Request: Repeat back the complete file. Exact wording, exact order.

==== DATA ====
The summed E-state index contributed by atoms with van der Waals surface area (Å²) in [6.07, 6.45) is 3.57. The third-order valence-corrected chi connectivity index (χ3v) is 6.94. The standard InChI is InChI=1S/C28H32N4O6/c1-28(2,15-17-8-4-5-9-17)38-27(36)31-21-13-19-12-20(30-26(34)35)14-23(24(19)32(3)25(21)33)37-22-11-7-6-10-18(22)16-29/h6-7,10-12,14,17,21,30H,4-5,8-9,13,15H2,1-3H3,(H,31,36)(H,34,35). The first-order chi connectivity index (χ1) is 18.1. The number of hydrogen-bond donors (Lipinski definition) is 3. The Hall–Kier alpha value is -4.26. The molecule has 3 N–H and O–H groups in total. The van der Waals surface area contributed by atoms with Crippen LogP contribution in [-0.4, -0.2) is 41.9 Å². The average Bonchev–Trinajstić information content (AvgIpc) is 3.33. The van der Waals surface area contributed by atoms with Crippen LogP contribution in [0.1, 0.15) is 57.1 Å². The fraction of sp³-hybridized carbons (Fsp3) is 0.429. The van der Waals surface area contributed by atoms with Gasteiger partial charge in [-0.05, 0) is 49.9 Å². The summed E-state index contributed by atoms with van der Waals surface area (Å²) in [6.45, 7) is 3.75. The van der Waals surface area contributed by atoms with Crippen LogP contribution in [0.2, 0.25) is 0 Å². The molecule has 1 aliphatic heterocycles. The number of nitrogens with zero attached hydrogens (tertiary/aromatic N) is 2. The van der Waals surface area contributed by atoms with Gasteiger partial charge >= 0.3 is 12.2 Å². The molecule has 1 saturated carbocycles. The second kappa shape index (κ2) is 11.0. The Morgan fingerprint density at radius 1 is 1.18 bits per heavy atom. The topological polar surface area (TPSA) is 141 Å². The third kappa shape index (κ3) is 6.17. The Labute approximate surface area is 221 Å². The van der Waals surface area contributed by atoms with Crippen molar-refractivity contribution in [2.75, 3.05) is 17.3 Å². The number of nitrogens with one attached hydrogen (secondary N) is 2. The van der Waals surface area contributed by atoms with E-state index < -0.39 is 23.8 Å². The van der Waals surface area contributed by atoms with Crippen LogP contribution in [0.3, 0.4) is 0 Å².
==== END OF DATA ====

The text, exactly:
The summed E-state index contributed by atoms with van der Waals surface area (Å²) in [6.07, 6.45) is 3.57. The third-order valence-corrected chi connectivity index (χ3v) is 6.94. The standard InChI is InChI=1S/C28H32N4O6/c1-28(2,15-17-8-4-5-9-17)38-27(36)31-21-13-19-12-20(30-26(34)35)14-23(24(19)32(3)25(21)33)37-22-11-7-6-10-18(22)16-29/h6-7,10-12,14,17,21,30H,4-5,8-9,13,15H2,1-3H3,(H,31,36)(H,34,35). The first-order chi connectivity index (χ1) is 18.1. The number of hydrogen-bond donors (Lipinski definition) is 3. The Hall–Kier alpha value is -4.26. The molecule has 3 N–H and O–H groups in total. The van der Waals surface area contributed by atoms with Crippen LogP contribution in [-0.4, -0.2) is 41.9 Å². The average Bonchev–Trinajstić information content (AvgIpc) is 3.33. The van der Waals surface area contributed by atoms with Crippen LogP contribution in [0.1, 0.15) is 57.1 Å². The fraction of sp³-hybridized carbons (Fsp3) is 0.429. The van der Waals surface area contributed by atoms with Gasteiger partial charge in [-0.05, 0) is 49.9 Å². The summed E-state index contributed by atoms with van der Waals surface area (Å²) in [6.45, 7) is 3.75. The van der Waals surface area contributed by atoms with Crippen LogP contribution in [0.2, 0.25) is 0 Å². The molecule has 1 aliphatic heterocycles. The number of nitrogens with zero attached hydrogens (tertiary/aromatic N) is 2. The van der Waals surface area contributed by atoms with Gasteiger partial charge >= 0.3 is 12.2 Å². The molecule has 1 saturated carbocycles. The second kappa shape index (κ2) is 11.0. The Morgan fingerprint density at radius 1 is 1.18 bits per heavy atom. The topological polar surface area (TPSA) is 141 Å². The third kappa shape index (κ3) is 6.17. The Labute approximate surface area is 221 Å². The van der Waals surface area contributed by atoms with Crippen molar-refractivity contribution in [2.75, 3.05) is 17.3 Å². The number of nitrogens with one attached hydrogen (secondary N) is 2. The van der Waals surface area contributed by atoms with E-state index < -0.39 is 23.8 Å². The van der Waals surface area contributed by atoms with Crippen LogP contribution in [0.3, 0.4) is 0 Å².